In previous years, the only competition Triston and Madelynn Wells had to worry about in the alpaca and llama show was each other. That changed this year, thanks to an idea their father had.
At the Gage County Fair on Thursday, there were some new competitors showing alpacas, though the animals all belong to the Wells family. Brett Wells had decided to loan his alpacas to some first-timers.
“Basically, for the last couple of years, it's only been my kids showing,” Wells said. “Although they always get champion and reserve, that's not a big challenge for them.”
Some of the 4-H members didn’t have an animal to show, so in exchange for a few chores and taking care of the alpaca during the summer, Wells would let them enter his alpacas in the show.
With multiple alpacas at home and not enough children to show them all, Brett Wells saw an opportunity.
Alpacas and llamas are both pretty similar, though the South American-natives have a few differences. Llamas tend to have long, banana-shaped ears and are also about a foot taller than alpacas. Alpacas are used mostly for their fiber—though Brett said sending their fiber out for processing would cost more in shipping than it would ever return, so they’re mostly just pets—and llamas are mostly pack animals.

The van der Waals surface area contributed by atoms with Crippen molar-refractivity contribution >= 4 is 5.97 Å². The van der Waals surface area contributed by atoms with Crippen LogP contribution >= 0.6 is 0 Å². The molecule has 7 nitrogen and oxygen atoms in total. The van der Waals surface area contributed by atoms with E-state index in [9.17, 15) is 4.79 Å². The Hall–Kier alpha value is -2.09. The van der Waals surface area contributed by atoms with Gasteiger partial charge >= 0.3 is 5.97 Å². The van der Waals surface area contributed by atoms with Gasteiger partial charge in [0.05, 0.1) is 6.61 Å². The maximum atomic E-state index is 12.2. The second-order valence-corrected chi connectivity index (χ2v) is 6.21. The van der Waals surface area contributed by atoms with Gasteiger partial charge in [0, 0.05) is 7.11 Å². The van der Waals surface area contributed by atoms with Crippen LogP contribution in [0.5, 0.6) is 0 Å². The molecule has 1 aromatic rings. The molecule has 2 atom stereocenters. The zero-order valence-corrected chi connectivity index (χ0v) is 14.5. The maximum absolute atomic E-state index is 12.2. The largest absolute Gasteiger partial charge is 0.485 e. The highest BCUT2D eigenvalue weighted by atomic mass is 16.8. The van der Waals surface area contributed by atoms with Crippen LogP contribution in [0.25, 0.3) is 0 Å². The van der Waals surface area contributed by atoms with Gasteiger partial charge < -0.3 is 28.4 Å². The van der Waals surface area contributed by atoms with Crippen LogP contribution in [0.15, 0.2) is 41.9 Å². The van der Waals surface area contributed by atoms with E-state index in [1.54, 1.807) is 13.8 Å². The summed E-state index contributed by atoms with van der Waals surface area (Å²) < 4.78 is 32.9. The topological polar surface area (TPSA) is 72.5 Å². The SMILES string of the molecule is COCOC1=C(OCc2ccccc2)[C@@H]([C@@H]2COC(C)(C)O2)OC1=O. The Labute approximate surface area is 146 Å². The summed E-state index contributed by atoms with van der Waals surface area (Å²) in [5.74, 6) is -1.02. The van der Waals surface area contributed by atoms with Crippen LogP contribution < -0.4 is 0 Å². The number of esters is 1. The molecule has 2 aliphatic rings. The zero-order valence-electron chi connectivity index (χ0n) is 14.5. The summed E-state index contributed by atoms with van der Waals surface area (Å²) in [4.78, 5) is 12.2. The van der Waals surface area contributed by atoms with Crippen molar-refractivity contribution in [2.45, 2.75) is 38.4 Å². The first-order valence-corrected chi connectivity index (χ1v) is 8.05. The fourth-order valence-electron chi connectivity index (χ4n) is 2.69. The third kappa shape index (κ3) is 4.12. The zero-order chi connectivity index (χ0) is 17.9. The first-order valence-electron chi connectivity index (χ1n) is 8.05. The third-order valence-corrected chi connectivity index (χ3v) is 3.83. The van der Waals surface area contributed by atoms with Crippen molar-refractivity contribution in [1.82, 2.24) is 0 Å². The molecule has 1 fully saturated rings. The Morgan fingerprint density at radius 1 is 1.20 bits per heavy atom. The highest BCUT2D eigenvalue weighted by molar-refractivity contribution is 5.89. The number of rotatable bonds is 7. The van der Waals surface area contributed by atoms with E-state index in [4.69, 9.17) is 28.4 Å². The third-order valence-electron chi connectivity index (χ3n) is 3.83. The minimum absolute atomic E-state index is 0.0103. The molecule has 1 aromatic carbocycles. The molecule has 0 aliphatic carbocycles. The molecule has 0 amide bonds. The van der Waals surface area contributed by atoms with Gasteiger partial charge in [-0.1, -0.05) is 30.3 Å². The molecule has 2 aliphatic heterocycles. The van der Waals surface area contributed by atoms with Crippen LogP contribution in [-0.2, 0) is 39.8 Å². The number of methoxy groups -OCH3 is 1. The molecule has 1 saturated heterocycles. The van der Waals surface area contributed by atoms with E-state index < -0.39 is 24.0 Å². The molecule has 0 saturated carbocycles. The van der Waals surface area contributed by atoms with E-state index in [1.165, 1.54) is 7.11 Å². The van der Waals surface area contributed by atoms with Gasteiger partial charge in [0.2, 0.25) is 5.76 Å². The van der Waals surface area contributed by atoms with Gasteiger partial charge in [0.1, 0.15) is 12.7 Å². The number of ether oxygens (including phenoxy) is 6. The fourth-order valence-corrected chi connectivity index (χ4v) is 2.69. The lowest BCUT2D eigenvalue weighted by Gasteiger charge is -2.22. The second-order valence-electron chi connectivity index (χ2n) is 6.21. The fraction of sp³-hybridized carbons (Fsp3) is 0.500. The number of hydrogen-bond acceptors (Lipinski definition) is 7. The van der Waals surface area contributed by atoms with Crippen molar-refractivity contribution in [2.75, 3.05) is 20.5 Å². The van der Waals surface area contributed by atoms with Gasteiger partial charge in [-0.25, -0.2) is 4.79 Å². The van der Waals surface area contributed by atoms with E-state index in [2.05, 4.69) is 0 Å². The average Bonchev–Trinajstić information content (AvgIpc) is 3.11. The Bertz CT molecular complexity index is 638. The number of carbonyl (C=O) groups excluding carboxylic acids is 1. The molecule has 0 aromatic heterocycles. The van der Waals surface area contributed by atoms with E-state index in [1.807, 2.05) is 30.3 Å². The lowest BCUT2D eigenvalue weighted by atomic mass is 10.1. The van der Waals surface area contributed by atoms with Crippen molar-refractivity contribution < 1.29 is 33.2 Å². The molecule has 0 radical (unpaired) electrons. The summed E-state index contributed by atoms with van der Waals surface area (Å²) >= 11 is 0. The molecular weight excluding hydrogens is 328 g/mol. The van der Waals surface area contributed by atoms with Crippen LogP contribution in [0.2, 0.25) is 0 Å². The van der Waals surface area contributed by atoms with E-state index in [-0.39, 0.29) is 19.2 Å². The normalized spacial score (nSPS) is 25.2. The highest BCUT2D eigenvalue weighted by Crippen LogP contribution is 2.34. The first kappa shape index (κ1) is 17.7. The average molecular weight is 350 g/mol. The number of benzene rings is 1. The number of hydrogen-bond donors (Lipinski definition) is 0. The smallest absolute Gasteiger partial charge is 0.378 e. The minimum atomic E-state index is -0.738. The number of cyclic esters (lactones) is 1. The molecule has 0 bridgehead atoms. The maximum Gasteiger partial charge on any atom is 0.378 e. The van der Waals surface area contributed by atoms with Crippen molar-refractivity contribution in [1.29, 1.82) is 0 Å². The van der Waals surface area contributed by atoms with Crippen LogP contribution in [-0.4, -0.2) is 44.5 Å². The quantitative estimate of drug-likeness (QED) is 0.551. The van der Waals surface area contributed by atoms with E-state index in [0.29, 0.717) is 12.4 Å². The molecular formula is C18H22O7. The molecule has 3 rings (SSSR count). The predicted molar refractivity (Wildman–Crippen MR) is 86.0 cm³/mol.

“It's an animal I can send the kids out to the barn to work with and not worry about them going to the emergency room,” he said.
Peyton Raber showed his first alpaca on Thursday and the 10-year-old walked away with the grand champion trophy. An auspicious start for something that began kind of half-heartedly.
“I found out that my brother was actually going to do it,” Peyton said. “So I thought I might as well try it.”
His brother, Chase Raber, walked away with the reserve grand champion ribbon, thanks to his loaner alpaca, Elmer. He had never shown an animal before, and the idea of getting a loaner alpaca was more intriguing than having to take care of one full-time, he said.
During the show, some of the alpacas grew tired of being led around on a leash and sat down in the sawdust, covering their coats with a layer of wood chips. Dirtiness seemed to be a common trait with alpacas, Chase said.
“We had to wash them, dry them and comb them a lot,” Chase said. “After a while, they get really dirty and we'll comb them again.”